The International Atomic Energy Agency is due to release an explosive report on Iran’s nuclear weapons capabilities this week.  The Washington Post and other media outlets seem to have viewed early copy of the report and its conclusions are disturbing.

Although the IAEA has chided Iran for years to come clean about a number of apparently weapons-related scientific projects, the new disclosures fill out the contours of an apparent secret research program that was more ambitious, more organized and more successful than commonly suspected. Beginning early in the last decade and apparently resuming — though at a more measured pace — after a pause in 2003, Iranian scientists worked concurrently across multiple disciplines to obtain key skills needed to make and test a nuclear weapon that could fit inside the country’s long-range missiles, said David Albright, a former U.N. weapons inspector who has reviewed the intelligence files.

“The program never really stopped,” said Albright, president of the Washington-based Institute for Science and International Security. The institute performs widely respected independent analyses of nuclear programs in countries around the world, often drawing from IAEA data.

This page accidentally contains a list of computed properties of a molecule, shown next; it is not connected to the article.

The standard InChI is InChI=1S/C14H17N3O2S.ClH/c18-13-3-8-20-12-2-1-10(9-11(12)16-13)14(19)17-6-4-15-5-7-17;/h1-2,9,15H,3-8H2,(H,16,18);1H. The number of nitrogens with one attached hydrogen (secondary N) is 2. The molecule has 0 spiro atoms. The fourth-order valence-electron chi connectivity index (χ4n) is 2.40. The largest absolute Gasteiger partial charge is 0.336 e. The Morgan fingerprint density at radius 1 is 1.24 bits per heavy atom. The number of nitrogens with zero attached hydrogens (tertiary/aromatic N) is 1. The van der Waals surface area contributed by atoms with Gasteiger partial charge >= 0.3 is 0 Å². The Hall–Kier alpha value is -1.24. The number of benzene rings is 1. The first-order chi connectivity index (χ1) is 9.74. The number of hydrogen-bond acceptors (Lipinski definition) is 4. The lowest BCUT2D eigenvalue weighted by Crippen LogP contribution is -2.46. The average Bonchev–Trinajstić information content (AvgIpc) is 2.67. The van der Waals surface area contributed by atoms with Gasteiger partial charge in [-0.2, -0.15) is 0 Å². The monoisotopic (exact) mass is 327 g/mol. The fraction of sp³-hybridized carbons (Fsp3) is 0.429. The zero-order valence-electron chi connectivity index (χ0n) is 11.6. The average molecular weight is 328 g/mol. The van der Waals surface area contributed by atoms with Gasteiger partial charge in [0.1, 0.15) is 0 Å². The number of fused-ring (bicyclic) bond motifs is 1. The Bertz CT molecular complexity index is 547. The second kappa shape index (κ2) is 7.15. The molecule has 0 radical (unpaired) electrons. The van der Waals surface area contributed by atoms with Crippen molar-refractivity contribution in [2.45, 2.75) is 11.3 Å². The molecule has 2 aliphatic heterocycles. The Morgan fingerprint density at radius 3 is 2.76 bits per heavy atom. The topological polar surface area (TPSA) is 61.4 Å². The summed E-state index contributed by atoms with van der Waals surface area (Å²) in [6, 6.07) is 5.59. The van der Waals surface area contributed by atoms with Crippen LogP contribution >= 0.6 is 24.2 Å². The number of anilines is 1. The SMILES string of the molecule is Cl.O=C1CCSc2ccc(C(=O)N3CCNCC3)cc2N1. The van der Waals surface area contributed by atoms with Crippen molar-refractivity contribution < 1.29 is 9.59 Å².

What happens next is that the Board of Governors of the IAEA, which is composed of 35 of its member states, will issue some sort of formal reaction to the report.  This is where the drama and diplomacy occur. In the past, the United States and its European allies have used the Board of Governors as a springboard to bring Iran’s nuclear non-compliance before the Security Council. In 2006, the Board of Governors voted to refer Iran to the Security Council and a few months later, Iranian officials were slapped with international sanctions. That is the process by which Iran sanctions have occur.

Now, imagine a year from now the United States is no longer a member of the IAEA because it was forced to stop paying its membership dues once Palestine was admitted as a member.  For one, a cash-strapped organization like the IAEA probably would no longer afford to keep such close tabs on Iran’s nuclear ambitions after its biggest funder pulls out. Even if another funder like Saudi Arabia steps up do you suppose that the United States would have a harder or easier time convincing the board of governors to refer the situation to the Security Council if the USA is not on the board of governors?

This is what is at stake with the self-defeating legislation currently governing the USA’s relationship with UN agencies like the IAEA.  If Palestine is in, the USA is out.

Supporters of this legislation think they are punishing the UN.  But pulling out of these agencies hurts America too. The IAEA without the United States as a board member is much less likely to advance American interests.

 

 

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